My special verse for this holy season has been, “For in Christ, all the fullness of Deity lives in bodily form” (Col. 2:9) For me, the musical flow, the cadences of the King James Version, makes it all the more wonderful: “For in Christ dwelleth all the fullness of the godhead bodily.”
The fullness of Deity. The fullness of the Godhead. What can this mean but that everything Christ Jesus is, God is? And everything God is, Christ Jesus is? Jesus is not merely a vague reflection of God, a hint, a signpost. God’s fullness, though “veiled in flesh” is in him. And the wonder deepens when we say this fullness dwells “bodily.” He is God living for a season on this earth as man – the God/Man.
When one dips an empty glass container into the Pacific Ocean until every cubic inch is submerged and then draws it out, the container contains the fullness of the ocean. What is in the container is identical to what is in the ocean. No element is left out. In other words, the Apostle is attesting that all of God is fully present in Christ Jesus.
The New Testament repeatedly makes this claim. “[Christ] is the image of the invisible God” (Col. 1:15). He is the embodiment, the representation, the complete likeness to the God we cannot see with our human eyes. Writing of our Lord’s existence before all time, John says, “…the Word was with God, and the Word was God” (John 1:1). But that would be of little help to us if he did not add, “The Word became flesh and made his dwelling among us” (John 1:14). He came bodily.
The Nicene Creed (325 A.D.) attests him as “God of God, Light of Light, very God of very God…” But it also affirms that, “he was incarnate by the Holy Spirit of the virgin Mary, and was made man….”
The early church made deliberate effort to encapsulate this great wonder of incarnation in human language. Another creedal statement says that he was as much God as though he had never been man, and as much man as though he had never been God.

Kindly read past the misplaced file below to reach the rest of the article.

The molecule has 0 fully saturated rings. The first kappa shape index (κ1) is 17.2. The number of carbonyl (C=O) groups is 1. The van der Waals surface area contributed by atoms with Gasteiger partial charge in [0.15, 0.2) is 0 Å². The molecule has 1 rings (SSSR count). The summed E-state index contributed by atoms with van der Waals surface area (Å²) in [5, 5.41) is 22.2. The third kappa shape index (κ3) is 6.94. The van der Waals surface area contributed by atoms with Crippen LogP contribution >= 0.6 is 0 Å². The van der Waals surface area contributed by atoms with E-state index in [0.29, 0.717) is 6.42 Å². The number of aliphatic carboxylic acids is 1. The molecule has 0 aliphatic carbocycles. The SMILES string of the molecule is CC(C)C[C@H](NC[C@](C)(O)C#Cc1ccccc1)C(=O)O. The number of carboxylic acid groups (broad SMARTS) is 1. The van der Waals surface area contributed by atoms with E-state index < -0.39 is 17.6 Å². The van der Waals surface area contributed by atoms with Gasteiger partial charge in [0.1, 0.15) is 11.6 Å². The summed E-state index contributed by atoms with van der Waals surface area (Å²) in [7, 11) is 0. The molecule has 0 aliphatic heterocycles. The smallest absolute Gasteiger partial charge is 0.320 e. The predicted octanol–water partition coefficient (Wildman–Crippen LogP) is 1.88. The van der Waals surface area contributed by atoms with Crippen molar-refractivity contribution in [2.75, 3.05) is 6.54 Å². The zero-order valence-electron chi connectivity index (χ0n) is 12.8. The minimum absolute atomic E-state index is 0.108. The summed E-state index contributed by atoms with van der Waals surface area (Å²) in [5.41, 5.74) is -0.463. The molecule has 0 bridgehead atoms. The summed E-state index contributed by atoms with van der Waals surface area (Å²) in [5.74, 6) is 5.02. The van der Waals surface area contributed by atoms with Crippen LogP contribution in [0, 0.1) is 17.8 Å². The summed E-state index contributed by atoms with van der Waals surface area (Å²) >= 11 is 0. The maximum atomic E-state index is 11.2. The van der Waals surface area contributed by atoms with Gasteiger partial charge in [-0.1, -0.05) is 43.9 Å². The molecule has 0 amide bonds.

Jesus made such claims for himself. In answer to Philip’s perplexity he said, “He who has seen me has seen the Father,” and then asked, “Don’t you believe that I am in the Father and that the Father is in me?” (John 14:9,10).
When unbelieving Jews challenged him about his claims he did not back away. He announced, “I and the Father are one” (John 10:30). That means more than one in purpose; it means one in being. They share in the godhead — Father, Son and Holy Spirit.
It’s that word “bodily” that rings in my ears. The incarnation of God in Christ has forever been an unfathomable mystery to the church but at the same time an article of deep faith, a truth to be embraced, however incompletely understood. He took up human residence in our world.
His purpose in coming was clear: “God was reconciling the world to himself in Christ, not counting men’s sins against them….” (2 Cor. 5:19). In Christ, the Son of the Father came to earth bodily; he ministered to human suffering and bondage bodily; he identified with the pain of our fallenness bodily; he yielded himself up to a barbaric instrument of torture bodily. And all of this was to pay our sin debt, overcome our rebellious hearts, and win us back to God.
And the cap sheaf of it all is that when he had completed his earthly mission he ascended back to the glory of the Father bodily (Acts 1:9). Think of what that promises for our resurrection!
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Photo credit: Ryan (via flickr.com)